As a person who got involved with this group because like so many others I was appalled by the footage of Aylan Kurdi (and many other children) I’m appalled that so many people some of them with families are struggling to stay focused on the main event I really don’t understand it. I spent my 38th birthday (which should have been my daughter’s second birthday) at B- H- sorting clothes for teenage boys no different from my dead nephew who killed himself a fortnight after tragedy had already struck us once. I spent the weeks leading up to what should have been Chris’s 24th birthday (the 29th) blessedly glad to be surrounded by baby-clothes because I never had my own chance to mourn because family death after family tragedy kept hitting us thick and fast.
Tragedy taught me this: In September just after my birthday in 2009 several years after I married, I spent my time alone on a beach in Greece wondering what had become of my marriage, my future, my health and my sanity, as I contemplated ending it all and letting that same strong current we see in all the pictures of folk struggling to keep infants and children alive, wash me out to sea. In the event I threw my wedding ring into the sea, half in frustration and despair , half superstitiously as a propitiatory sacrifice to whatever God or gods might be watching over a failing marriage. However passing over the events that led me to contemplate suicide and which come back to me whenever I see the heartbreaking beauty of the Greek islands as such a backdrop to far deeper suffering than I could ever imagine, I’ll just say that things did not ‘get better’ for a very long time and indeed it took THOSE deaths; the death of two close relatives and an even more personal loss to finally ‘resolve’ the issues that had had me in such turmoil by severing any of the family ties that bound me to that situation by taking away the person who should have been central to the tragedy from the beginning. Chris slipped away, quietly, apologetically one winter’s morning after years of silence in the face of family bickering by those I hesitate to call ‘adults’ who should have taken care of him. Thus it was only justice that I show up for his funeral even though the timing was personally horrific for me. It’s called: adulthood.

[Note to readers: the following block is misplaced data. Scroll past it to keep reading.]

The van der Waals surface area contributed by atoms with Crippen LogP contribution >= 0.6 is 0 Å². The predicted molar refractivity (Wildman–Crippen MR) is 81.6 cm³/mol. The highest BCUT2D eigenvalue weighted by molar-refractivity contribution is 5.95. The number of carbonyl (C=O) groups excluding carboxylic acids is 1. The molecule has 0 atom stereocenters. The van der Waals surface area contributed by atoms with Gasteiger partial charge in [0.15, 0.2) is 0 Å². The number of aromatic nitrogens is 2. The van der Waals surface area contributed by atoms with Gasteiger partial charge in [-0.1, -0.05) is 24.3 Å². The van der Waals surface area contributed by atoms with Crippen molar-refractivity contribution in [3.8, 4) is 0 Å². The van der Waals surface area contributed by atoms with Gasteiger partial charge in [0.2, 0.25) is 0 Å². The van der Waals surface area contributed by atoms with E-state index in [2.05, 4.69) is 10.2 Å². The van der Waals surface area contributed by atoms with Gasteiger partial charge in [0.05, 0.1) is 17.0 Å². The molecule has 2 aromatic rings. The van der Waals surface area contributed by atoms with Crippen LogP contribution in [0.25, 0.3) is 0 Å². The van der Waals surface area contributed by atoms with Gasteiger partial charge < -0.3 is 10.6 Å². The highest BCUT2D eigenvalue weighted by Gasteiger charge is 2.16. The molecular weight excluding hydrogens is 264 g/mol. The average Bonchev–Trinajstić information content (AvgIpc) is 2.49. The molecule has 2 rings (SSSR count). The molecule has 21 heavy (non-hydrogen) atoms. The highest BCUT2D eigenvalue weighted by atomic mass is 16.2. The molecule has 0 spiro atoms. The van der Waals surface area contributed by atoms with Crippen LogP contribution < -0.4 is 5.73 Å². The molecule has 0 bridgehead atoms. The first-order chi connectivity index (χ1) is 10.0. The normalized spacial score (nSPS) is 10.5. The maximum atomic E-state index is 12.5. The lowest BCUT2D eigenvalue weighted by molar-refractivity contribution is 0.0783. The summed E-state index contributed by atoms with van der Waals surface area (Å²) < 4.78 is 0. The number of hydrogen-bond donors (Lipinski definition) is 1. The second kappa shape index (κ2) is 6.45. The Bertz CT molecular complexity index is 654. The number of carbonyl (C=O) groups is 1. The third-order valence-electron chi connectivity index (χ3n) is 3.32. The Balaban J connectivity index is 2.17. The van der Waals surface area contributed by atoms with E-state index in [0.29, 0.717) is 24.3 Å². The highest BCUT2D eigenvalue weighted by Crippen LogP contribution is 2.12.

I have family, Not ONE of them has ever said they were sorry for our loss. I have friends and only one rallied round. What by comparison have these folk got? I’m not saying we will stop doing anything or stop collecting or donating. BUT what we_are_ in grave danger of doing is denying people support and making them suffer in silence while we focus on our own concerns. It seems to me that we need to sever ourselves from the convoluted part of the struggle and remember that real tragedy and suffering is no game, death is real and it is REALLY happening. It is not ‘just’ something on a screen or to be dramatised. People JUST like us are suffering real pain.Would we really want folk to feel alone for one second tat we could be helping? I think we all have a responsibility to crack on without drama for the sake of everyone who has ever had to attend a funeral on top of a bereavement on top of an injustice.